So, a couple weeks back I did a panel for a seminar run by the Institute for Humane Studies, and ended up chatting afterward with a couple of the students and Dan Drezner. I mentioned in passing that I’d done a previous panel a year back on the application of social network theory—about which I’d forced myself to learn something for that purpose, having had my interest piqued by interviewing Duncan Watts—but never written up any of the stuff I came up with. I was afraid I’d forgotten all of what I came up with (though I probably still have the notes somewhere) but finally managed to dredge up the following, whcih might be interesting enough to be worth posting:
You can imagine a network, in the abstract, as consisting as a bunch of nodes and the connections between them. Now, what researchers have found is that human social networks (among others) display an interesting kind of small-world connectedness. That means that, for the most part, you can get from any one node to any other node via a relatively small number of connections, as in the game six-degrees of Kevin Bacon. Now, here’s why this is interesting: Imagine all your nodes (say people) as a huge circle, where each node is connected to the N adjacent nodes on either side. This is a highly clustered network, where you can get to nearby people in relatively few steps, but some nodes are going to be as far as (Nodes/2N) steps away. On the other hand, you can imagine a “randomly wired” network, where each node is hooked to N others at random. Here, too, you’ll get some very short chains between nodes, but unless N is huge, mostly there’s going to be a lot of steps between any given pair of nodes. The “small world” effect only shows up in the middle, with networks that exhibit a mix of clustering and “random” links. (The extreme example, of course, would just have every node connected to the same supernode, leaving everyone at most two steps away, but we’re assuming there are practical limits to the number of connections any one node can bear, even if some are far more connected than others.) And that looks a lot like our actual social networks (and, for that matter, blog networks). Most of your interactions are within a social circle, where a lot of the people you know also know each other—but everyone has “random” links outside, to people in other social circles. And, of course, we sometimes have distinct or only partially-overlapping social circles based on different affilitaions: Lots of blogrolls have a section for personal friends, a section for bloggers in the same city, another for political comrades, perhaps more for edubloggers or econbloggers or envirobloggers or feministbloggers.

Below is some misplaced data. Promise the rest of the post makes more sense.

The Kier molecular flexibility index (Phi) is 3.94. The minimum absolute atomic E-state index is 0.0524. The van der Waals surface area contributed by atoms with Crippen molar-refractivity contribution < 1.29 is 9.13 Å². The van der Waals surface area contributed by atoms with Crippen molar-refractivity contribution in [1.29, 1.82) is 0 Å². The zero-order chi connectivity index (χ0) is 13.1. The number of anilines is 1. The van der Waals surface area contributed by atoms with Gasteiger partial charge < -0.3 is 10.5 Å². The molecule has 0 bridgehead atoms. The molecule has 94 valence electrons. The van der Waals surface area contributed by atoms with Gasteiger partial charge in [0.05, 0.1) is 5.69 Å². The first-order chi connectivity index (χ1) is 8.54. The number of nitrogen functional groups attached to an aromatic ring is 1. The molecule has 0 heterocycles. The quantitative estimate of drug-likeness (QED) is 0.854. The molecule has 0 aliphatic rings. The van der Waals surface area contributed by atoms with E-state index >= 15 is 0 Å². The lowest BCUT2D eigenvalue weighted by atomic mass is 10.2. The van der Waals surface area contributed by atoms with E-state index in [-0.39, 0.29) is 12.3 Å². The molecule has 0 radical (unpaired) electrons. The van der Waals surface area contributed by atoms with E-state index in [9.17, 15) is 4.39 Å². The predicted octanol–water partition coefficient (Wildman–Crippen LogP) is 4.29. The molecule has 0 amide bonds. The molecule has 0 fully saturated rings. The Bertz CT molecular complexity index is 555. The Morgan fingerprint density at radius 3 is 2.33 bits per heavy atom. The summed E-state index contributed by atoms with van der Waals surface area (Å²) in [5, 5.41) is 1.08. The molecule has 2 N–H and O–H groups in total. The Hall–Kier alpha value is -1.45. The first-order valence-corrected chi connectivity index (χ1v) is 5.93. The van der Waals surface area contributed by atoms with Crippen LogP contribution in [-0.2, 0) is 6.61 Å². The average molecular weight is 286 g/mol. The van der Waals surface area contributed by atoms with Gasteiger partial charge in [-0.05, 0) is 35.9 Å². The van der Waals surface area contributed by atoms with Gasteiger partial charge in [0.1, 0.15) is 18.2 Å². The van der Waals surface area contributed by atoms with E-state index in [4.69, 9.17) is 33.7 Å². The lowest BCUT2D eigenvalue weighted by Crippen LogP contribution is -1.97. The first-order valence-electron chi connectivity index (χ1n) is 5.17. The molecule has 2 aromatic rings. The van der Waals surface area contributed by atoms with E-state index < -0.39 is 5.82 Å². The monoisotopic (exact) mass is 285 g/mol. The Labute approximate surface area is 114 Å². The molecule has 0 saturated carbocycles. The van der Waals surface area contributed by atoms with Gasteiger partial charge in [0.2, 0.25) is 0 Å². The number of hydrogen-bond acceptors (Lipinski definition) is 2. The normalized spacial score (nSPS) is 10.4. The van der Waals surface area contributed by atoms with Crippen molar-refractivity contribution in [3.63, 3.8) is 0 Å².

OK, bracket that for a second. Imagine you’re trying to introduce an innovation—say the fax machine—into a network of people, and you can start by airlifting in a dozen or so. How do you target them? If you’ve got a highly clustered (part of a) network, and drop them all there, the innovation spreads rapidly to the rest of the adjoining nodes, because each person knows lots of other people with a fax machine, increasing the value of getting one. But it spreads slowly from that first cluster, since people outside it aren’t likely to know anyone they could use one of their own with. On the other hand, you could disperse them wildly across a random network. Well, the situation’s even worse there. What you want to do is disperse them in a way such that there’s an incubation “cluster,” but also fax-links to other clusters so you more quickly hit critical mass in far flung parts of the network.
Now, finally, I promised this would be relevant to blogging somehow. Imagine you want to spread a meme throughout the blogosphere. What’s the best insertion point? Well, from the above, one idea might be to try to take advantage of this structure of clusters overlapping among multiple dimensions. Say you’ve got a post idea that applies some interesting economic idea to education. You kickstart the meme in a cluster of education blogs, who (if you’re lucky) begin discussing the idea back and forth among themselves. Then, though, the key is that the econ (or politics, or philosophy, or whatever) dimension gets activated as econbloggers or polibloggers come in contact with one of the nodes in the edublog cluster, allowing it to make the rounds in each of those clusters. (Imagine the starting cluster as a circle of nodes with lots of lines connecting them and then a few lines on each node shooting off the circle to make contact with other, similar clusters.)
Obviously, I know little enough about network theory that this may be either too obvious to deserve mention or, on the other hand, horribly wrong in some way. But there you have it.